Several months ago, I participated in a survey of shortwave listeners by the Broadcasting Board of Governors. According to their website, “The Broadcasting Board of Governors (BBG) is both the name of the independent federal agency that oversees all U.S. civilian international media and the name of the board that governs those broadcasts. The BBG’s mission is to inform, engage and connect people around the world in support of freedom and democracy.
Today, I got the following:
Greetings from the Broadcasting Board of Governors. Our Special Committee on the Future of Shortwave Broadcasting, formed by the Board last fall and led by Governor Matt Armstrong, today released its report assessing current and projected use of shortwave radio as a platform for programming by U.S. international media.
Thank you for your contributions to this effort. Many people from a variety of perspectives provided ideas and views, which broadened the committee’s understanding of the issues involved.
The report is now online here http://www.bbg.gov/wp-content/media/2014/08/SW-Committee-Final-Report.pdf, along with a fact sheet, which is posted here http://www.bbg.gov/wp-content/media/2014/08/SW-Report-fact-sheet.pdf.
We hope you find these items informative.
For any questions, please contact us at ShortwaveCommittee@bbg.gov.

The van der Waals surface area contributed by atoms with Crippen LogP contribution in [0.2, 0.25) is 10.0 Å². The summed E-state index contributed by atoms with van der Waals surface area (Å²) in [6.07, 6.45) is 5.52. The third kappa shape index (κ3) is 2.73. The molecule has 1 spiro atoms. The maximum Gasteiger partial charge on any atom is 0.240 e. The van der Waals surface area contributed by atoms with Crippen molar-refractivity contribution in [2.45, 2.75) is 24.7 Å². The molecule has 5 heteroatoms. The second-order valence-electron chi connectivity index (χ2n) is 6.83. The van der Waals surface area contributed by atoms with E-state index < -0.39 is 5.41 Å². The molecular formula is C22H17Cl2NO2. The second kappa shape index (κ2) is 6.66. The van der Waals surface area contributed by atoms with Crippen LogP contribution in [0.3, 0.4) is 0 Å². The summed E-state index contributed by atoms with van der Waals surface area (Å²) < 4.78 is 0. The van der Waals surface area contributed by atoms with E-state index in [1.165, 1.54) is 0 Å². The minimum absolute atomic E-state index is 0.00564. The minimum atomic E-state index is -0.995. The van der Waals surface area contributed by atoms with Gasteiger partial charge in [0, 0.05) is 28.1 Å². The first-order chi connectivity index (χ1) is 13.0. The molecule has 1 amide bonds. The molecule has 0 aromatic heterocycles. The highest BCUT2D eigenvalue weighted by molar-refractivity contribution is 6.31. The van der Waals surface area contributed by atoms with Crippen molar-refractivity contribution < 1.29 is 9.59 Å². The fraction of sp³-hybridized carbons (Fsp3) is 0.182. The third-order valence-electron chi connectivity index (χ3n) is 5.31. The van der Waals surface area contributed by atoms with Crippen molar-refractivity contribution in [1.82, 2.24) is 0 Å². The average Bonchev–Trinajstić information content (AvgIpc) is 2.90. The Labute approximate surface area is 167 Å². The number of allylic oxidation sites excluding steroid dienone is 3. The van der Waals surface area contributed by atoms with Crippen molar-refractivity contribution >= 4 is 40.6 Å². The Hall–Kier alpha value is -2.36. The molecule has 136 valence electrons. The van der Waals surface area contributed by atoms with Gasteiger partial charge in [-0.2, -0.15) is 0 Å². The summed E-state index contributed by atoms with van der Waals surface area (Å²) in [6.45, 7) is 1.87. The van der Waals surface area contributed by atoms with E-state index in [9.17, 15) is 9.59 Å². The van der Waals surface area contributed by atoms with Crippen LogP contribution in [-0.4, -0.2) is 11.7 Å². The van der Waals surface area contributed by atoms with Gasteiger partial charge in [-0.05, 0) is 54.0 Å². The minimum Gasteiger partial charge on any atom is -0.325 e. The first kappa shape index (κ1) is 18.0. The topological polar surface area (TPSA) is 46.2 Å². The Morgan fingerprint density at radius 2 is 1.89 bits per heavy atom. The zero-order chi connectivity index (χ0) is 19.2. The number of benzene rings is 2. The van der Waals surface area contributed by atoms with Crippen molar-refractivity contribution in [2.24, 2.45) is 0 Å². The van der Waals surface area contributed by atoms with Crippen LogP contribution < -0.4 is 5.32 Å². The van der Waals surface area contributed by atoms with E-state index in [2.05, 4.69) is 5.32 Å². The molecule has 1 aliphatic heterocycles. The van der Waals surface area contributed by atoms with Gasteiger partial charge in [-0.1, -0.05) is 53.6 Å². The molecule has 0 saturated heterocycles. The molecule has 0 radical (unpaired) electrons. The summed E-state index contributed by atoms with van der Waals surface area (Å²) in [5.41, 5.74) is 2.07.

I don’t have time to go over it in detail, but the fact sheet contains the following:
- USIM must optimize delivery by audience/market. While there is still a critical need for shortwave in key countries, it is a medium of marginal and continuously declining impact in most markets.
- Even in countries with currently significant levels of shortwave usage, audiences will migrate to other platforms as they become more accessible.
- The Committee recommends that BBG take an aggressive approach to reduce or eliminate shortwave broadcasts where there is either minimal adience reach or the audience is not a target audience based on the BBG’s support of U.S. foreign policy.
- Evidence suggests that availability of high-quality content on preferred platforms is primarily responsible for the declining use of shortwave. AM and FM radio, podcasts, and mobile streamingare more widely used for audio consumption.
- Shortwave users generally have viable alternative means of accessing USIM content. Top target demographics are unlikely to use shortwave exclusively or at all.
- The BBG has found no evidence that shortwave usage increases during crises. Audiences continue to use their existing platforms (TV, FM, and the Internet) or seek out anti-censorship tools including online firewall circumvention, private chat software, flash drives, and DVDs to access content.
- Shortwave is a relatively expensive platform to operate and maintain.
- Digital shortwave, or Digital Radio Mondiale (DRM), is unlikely to become an established mass media distribution methodology in enough of the BBG’s current or future markets to justify the costs.
- The Committee supports almost all of the shortwave broadcast reductions previously approved by the Board under sequestration and the implementation of the FY14 Operating Plan. However, given current situations in Ukraine and other nearby states with large Russian-speaking populations, the Committee recommends revising the FY14 Operating Plan and ensuring that shortwave broadcasts in Russian to Russia and the Caucasus be continued at current levels, subject to re-evaluation during FY16 budget formulation processes.